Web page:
Under the Central Limit theorem,
The test statistics that we are measured known as Z-statistics. We have to find the probability of the null hypothesis is being true with 3.5355339. Since we are calculating greater than the null hypothesis, the area to the right is known as the right-tailed test. If we are testing less than the null hypothesis, the area to the left is left tailed test. Here we have to calculate the area to the right in N(0,1).
Now from the Z- table, we calculate the area to the left. Once we know the area to the left, we can calculate the area to the right. So here the area to the right is 1 from the Z- table, now the area to the right is 0. So the confidence here from the null hypothesis is zero means no confidence.
Step 4: The distributional assumption here is under the central limit theorem and the best statistics follow the normal distribution. From normal distribution, we got the confidence that the area to the right is known as the p-value. So here the p-value is zero(0).
Step 5: Significance level is usually taken as 5%. At least we have 5% confidence in the hypothesis. Our p-value here is 0<=5%. So we will safely say that the mean > 95, because, in the Z-table, the highest probability is 3.4 which means for any value more than 3.4, the area to the left is 1.
When we perform hypothesis testing statistics, a p-value helps us to determine the significance of the result. A p-value is a number between zero(0) and one(1). A small p-value (typically≤0.05) indicates strong evidence against the null hypothesis. So we reject the null hypothesis.
Error in Hypothesis Testing:
There are two types of errors: Type I error and type II error. We can reject a null hypothesis in favor of the alternate when in fact it is true, this is known as Type 1 Error. When we accept a null hypothesis even it is false, this is known as a Type 2 Error.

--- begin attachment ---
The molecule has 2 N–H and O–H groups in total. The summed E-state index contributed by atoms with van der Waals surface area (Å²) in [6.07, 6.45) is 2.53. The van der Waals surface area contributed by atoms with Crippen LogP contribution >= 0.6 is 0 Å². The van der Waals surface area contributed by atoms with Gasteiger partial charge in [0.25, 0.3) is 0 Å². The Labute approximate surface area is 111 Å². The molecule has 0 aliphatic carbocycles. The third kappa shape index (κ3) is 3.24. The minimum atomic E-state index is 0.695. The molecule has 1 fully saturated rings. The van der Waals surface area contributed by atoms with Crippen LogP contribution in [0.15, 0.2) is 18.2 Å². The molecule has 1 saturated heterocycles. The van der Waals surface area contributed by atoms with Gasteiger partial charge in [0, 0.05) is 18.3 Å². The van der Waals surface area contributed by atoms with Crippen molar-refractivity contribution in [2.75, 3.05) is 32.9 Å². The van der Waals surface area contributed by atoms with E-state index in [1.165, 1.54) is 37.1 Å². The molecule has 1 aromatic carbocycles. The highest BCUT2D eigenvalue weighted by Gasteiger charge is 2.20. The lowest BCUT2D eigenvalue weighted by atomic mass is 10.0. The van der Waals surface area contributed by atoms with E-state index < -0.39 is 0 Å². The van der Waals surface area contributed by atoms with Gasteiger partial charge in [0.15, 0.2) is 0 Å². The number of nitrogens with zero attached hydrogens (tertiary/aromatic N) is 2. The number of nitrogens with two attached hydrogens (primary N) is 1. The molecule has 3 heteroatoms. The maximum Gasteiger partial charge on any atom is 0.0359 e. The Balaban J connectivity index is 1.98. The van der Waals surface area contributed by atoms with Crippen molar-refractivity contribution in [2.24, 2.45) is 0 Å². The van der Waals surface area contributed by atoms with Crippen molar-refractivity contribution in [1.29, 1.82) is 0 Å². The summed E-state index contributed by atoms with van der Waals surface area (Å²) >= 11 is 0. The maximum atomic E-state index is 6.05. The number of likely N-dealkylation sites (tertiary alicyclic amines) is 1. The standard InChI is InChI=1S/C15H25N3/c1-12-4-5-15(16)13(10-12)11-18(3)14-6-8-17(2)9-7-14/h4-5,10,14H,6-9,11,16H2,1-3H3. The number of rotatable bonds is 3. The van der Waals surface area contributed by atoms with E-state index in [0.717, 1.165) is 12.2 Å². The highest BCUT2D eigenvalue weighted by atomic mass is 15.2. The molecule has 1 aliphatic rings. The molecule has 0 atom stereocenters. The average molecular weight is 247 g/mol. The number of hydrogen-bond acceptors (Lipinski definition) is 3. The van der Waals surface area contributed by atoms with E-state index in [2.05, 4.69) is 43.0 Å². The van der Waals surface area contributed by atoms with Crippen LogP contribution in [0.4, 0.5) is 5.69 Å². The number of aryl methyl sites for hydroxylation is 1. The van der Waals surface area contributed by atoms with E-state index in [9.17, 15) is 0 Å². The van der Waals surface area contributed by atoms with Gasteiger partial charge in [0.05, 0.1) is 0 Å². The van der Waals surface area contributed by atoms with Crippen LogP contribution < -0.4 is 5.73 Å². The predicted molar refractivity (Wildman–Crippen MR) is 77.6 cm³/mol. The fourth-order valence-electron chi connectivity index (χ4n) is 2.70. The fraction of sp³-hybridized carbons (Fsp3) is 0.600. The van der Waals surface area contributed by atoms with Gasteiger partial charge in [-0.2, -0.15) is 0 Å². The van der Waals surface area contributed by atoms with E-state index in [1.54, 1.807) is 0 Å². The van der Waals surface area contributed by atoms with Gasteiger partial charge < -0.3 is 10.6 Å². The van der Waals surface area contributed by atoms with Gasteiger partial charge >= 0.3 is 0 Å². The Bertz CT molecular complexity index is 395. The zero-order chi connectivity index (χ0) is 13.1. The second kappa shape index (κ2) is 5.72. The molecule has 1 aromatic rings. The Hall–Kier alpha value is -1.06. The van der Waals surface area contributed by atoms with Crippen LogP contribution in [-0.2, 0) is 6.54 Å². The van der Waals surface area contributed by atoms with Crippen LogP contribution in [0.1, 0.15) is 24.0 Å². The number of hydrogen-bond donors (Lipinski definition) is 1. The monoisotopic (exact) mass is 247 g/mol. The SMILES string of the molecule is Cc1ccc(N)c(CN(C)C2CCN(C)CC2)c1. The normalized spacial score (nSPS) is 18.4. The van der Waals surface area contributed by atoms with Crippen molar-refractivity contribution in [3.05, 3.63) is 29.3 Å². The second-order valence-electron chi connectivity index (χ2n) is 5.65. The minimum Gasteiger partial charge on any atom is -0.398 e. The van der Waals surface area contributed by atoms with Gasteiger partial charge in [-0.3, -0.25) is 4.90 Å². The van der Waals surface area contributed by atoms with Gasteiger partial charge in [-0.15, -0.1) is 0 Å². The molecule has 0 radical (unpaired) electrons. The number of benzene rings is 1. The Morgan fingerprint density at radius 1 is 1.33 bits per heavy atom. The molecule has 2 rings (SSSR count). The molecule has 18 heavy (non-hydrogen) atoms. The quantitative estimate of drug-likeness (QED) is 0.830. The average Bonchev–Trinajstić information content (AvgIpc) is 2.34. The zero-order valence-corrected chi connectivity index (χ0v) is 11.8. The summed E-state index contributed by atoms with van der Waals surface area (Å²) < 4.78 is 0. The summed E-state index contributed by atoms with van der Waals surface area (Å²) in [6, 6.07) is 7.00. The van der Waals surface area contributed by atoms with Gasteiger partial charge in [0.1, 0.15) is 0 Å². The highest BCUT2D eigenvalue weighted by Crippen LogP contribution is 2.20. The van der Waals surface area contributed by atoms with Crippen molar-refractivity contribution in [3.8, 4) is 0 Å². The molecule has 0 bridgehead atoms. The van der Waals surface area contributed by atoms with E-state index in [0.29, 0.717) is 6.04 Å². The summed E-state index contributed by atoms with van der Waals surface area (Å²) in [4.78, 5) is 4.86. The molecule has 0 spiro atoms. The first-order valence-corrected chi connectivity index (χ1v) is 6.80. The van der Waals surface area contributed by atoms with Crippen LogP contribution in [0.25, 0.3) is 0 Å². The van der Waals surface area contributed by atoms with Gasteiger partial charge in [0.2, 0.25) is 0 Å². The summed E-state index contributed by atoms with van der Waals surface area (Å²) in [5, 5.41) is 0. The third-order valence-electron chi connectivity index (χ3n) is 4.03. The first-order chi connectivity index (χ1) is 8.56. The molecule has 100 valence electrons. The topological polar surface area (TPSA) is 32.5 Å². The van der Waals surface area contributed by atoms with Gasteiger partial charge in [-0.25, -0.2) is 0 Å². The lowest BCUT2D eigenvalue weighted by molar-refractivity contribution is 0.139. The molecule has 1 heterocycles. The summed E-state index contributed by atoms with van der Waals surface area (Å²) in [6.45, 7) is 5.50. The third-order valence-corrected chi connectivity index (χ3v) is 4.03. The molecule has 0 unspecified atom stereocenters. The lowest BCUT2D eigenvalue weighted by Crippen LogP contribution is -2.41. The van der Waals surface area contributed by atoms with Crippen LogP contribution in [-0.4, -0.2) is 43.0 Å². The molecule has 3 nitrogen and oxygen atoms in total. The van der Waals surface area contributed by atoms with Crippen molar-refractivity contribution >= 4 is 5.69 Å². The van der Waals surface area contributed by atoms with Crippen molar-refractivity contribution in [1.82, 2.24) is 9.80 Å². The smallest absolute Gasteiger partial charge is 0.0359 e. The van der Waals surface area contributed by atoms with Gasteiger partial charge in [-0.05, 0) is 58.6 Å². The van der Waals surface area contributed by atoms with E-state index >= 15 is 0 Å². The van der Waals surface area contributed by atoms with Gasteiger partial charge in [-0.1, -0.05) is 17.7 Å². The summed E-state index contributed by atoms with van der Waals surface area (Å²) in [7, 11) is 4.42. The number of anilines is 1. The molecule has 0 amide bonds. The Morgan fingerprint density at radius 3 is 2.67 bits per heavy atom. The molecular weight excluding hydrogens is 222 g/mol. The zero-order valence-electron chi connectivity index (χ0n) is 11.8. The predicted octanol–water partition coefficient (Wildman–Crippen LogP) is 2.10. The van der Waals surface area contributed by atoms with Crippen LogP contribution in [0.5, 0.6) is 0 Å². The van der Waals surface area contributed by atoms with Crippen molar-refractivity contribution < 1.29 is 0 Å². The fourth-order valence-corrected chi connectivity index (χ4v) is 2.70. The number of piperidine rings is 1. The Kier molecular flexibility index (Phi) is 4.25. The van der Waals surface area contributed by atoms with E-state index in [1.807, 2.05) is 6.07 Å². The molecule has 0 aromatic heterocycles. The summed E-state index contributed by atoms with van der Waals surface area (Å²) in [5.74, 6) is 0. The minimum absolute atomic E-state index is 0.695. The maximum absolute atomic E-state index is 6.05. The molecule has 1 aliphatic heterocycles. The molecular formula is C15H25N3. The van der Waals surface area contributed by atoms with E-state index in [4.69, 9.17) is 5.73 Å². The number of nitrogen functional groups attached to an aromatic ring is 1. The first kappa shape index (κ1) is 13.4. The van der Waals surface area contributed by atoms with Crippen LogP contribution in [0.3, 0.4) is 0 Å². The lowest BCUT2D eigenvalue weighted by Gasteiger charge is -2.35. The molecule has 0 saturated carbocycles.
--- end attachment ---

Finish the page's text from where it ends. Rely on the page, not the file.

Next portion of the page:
Testing for the mean when the standard deviation is given is known as Z-test. But in the most often use cases the standard deviation will not give, in those cases we used a different case statistic known as t-test statistics. The concept remains the same just the statistics have changed. We have to just look at the p-value and compare it with the significance level.
Whenever we have the mean given, we don’t know the standard deviation, and dealing with one sample we do a one-sample t-test.
If we are testing for the mean, we don’t know the standard deviation and there are two samples we do a two-sample t-test.
Whenever we are testing for the mean, we don’t know the standard deviation and we have the pair of data, pair of data means for each observation we have two data points. The test that we used here is a paired-sample t-test.
Hypothesis testing using Python:
Importing and reading Datasets:
Information about dataset:
Here p-value<5%. So how do we know in which direction the hypothesis is rejected? Here it is doing not equal to (<>) test. We look at the sign of the test statistics, here it is positive. So it is rejected at the > side. If it is negative, it is rejected at the < side. Here the test statistics show that it is more than 50 (population mean>50).
Two-sample T-test (Paired):
Here p-value<5%, we reject the null hypothesis. If the test statistics is negative, it means that a < b.
Two-sample T-test (Independent):
Please find the Github link for the code and analysis.